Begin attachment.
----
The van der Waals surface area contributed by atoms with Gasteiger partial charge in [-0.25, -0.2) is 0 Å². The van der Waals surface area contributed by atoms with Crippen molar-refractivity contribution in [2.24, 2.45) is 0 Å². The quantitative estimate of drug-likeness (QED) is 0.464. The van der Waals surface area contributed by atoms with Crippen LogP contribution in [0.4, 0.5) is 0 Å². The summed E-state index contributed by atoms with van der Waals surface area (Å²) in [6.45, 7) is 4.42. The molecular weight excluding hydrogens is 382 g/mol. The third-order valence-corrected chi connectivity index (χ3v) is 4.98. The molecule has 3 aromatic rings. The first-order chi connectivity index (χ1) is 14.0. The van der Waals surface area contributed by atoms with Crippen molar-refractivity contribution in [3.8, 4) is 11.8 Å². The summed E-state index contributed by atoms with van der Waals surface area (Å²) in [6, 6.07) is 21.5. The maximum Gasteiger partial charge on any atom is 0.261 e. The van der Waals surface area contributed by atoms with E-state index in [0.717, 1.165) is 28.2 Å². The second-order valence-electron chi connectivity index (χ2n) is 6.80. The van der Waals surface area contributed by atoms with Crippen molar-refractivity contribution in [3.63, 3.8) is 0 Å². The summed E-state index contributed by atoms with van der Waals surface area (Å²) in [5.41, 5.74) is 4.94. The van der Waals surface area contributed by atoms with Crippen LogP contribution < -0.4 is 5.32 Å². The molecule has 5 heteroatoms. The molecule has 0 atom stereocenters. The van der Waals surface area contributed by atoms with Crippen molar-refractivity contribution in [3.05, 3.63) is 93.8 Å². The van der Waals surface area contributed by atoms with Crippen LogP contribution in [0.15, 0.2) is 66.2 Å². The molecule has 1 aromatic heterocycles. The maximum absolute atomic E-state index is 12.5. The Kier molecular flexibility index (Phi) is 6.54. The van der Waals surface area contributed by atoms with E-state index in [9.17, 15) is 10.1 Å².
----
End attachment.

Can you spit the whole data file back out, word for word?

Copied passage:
The van der Waals surface area contributed by atoms with Gasteiger partial charge in [-0.25, -0.2) is 0 Å². The van der Waals surface area contributed by atoms with Crippen molar-refractivity contribution in [2.24, 2.45) is 0 Å². The quantitative estimate of drug-likeness (QED) is 0.464. The van der Waals surface area contributed by atoms with Crippen LogP contribution in [0.4, 0.5) is 0 Å². The summed E-state index contributed by atoms with van der Waals surface area (Å²) in [6.45, 7) is 4.42. The molecular weight excluding hydrogens is 382 g/mol. The third-order valence-corrected chi connectivity index (χ3v) is 4.98. The molecule has 3 aromatic rings. The first-order chi connectivity index (χ1) is 14.0. The van der Waals surface area contributed by atoms with Crippen molar-refractivity contribution in [3.8, 4) is 11.8 Å². The summed E-state index contributed by atoms with van der Waals surface area (Å²) in [6, 6.07) is 21.5. The maximum Gasteiger partial charge on any atom is 0.261 e. The van der Waals surface area contributed by atoms with E-state index in [0.717, 1.165) is 28.2 Å². The second-order valence-electron chi connectivity index (χ2n) is 6.80. The van der Waals surface area contributed by atoms with Crippen molar-refractivity contribution in [3.63, 3.8) is 0 Å². The summed E-state index contributed by atoms with van der Waals surface area (Å²) in [5.41, 5.74) is 4.94. The van der Waals surface area contributed by atoms with Crippen LogP contribution < -0.4 is 5.32 Å². The molecule has 5 heteroatoms. The molecule has 0 atom stereocenters. The van der Waals surface area contributed by atoms with Crippen molar-refractivity contribution in [3.05, 3.63) is 93.8 Å². The van der Waals surface area contributed by atoms with Crippen LogP contribution in [0.15, 0.2) is 66.2 Å². The molecule has 1 aromatic heterocycles. The maximum absolute atomic E-state index is 12.5. The Kier molecular flexibility index (Phi) is 6.54. The van der Waals surface area contributed by atoms with E-state index in [9.17, 15) is 10.1 Å².